John Ellman

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John Ellman (17 October 1753 – 22 November 1832) was an English farmer and stock breeder who developed the Southdown breed of sheep.

Biography[edit]

Early life[edit]

John Ellman was born on October 17, 1753 in Hartfield, Sussex. He moved with his family to Place Farm in Glynde in 1761.

Career[edit]

He inherited the tenancy to the farm with his father's death in 1780, and devoted the largest part of his time and land to rearing the local Southdown breed, changing it from a tall, lean sheep into a more squat and compact one which gave excellent mutton yield while retaining a good fleece. His work would eventually be continued by Jonas Webb of Cambridgeshire to produce the modern form of the breed.

He was well regarded by his contemporaries, and won prizes with ease at local and national livestock shows. He was well connected, with several peers regularly corresponding with him for the advice on farming which he would give freely, was introduced to George III, and sold two of his rams to Emperor Paul I of Russia for 300 guineas.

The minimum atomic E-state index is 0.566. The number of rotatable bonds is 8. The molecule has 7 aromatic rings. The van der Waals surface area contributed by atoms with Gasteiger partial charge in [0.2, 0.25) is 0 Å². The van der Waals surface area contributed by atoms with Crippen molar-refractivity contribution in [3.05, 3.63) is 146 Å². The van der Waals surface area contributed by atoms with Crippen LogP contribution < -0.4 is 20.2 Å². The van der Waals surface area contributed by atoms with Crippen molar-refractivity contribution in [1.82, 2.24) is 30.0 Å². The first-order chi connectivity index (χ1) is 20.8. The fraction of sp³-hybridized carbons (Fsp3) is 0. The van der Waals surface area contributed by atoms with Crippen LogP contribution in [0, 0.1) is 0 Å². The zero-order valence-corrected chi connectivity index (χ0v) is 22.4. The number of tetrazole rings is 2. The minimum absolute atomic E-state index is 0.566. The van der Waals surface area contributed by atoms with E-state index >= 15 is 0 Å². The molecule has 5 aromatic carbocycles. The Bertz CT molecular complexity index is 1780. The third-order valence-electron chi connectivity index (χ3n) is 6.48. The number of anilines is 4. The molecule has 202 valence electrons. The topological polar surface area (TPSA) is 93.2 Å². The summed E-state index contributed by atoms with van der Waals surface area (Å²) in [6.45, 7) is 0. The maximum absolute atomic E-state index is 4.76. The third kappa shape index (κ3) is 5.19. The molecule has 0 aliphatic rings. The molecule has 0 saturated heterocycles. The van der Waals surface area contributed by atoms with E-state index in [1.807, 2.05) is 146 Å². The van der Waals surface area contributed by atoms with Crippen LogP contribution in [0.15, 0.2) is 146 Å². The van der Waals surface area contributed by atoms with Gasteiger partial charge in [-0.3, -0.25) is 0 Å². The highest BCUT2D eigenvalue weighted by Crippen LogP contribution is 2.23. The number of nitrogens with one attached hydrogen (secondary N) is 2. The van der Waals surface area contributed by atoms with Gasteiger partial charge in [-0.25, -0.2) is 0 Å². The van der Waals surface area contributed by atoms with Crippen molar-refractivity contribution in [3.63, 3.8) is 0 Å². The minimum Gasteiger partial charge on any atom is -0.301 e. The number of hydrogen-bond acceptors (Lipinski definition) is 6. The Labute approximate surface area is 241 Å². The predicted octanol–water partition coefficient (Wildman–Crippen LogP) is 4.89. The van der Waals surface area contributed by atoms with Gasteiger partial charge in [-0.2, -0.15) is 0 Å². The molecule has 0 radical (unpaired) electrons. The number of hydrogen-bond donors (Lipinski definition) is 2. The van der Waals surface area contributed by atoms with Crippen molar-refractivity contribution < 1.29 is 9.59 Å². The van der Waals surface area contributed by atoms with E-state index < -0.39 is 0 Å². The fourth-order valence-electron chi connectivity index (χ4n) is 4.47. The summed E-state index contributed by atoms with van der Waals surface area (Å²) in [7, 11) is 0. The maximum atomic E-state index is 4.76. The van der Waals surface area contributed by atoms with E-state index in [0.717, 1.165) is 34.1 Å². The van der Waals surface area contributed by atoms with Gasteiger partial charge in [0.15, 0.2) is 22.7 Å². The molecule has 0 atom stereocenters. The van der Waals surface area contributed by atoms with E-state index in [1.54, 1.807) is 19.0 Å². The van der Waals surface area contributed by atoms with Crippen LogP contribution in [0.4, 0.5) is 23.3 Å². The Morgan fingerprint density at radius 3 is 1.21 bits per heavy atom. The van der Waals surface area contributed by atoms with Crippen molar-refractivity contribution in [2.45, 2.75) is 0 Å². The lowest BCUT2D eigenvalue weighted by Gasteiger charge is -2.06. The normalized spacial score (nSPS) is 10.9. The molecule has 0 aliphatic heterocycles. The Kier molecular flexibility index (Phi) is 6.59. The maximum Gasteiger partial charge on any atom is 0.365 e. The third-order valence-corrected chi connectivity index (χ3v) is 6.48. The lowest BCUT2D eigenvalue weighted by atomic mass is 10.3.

John Ellman wrote broadly on agricultural subjects, contributing to works such as Arthur Young's Annals of Agriculture and Baxter's Library of Agricultural and Horticultural Knowledge. He was a founder member of the Sussex Agricultural Society and Smithfield Society.

He took great interest in local affairs as a commissioner of taxes and expenditor of Lewes and Laughton levels, and played a role in the improvement of navigation on the River Ouse and in the redevelopment of Newhaven Harbour. He was also a progressive employer who maintained a school for workers' children in Glynde.

He retired in 1829 and his flock was broken up at auction.

Death[edit]

He died in 1832 in Lewes. His tomb is in Glynde churchyard.

References[edit]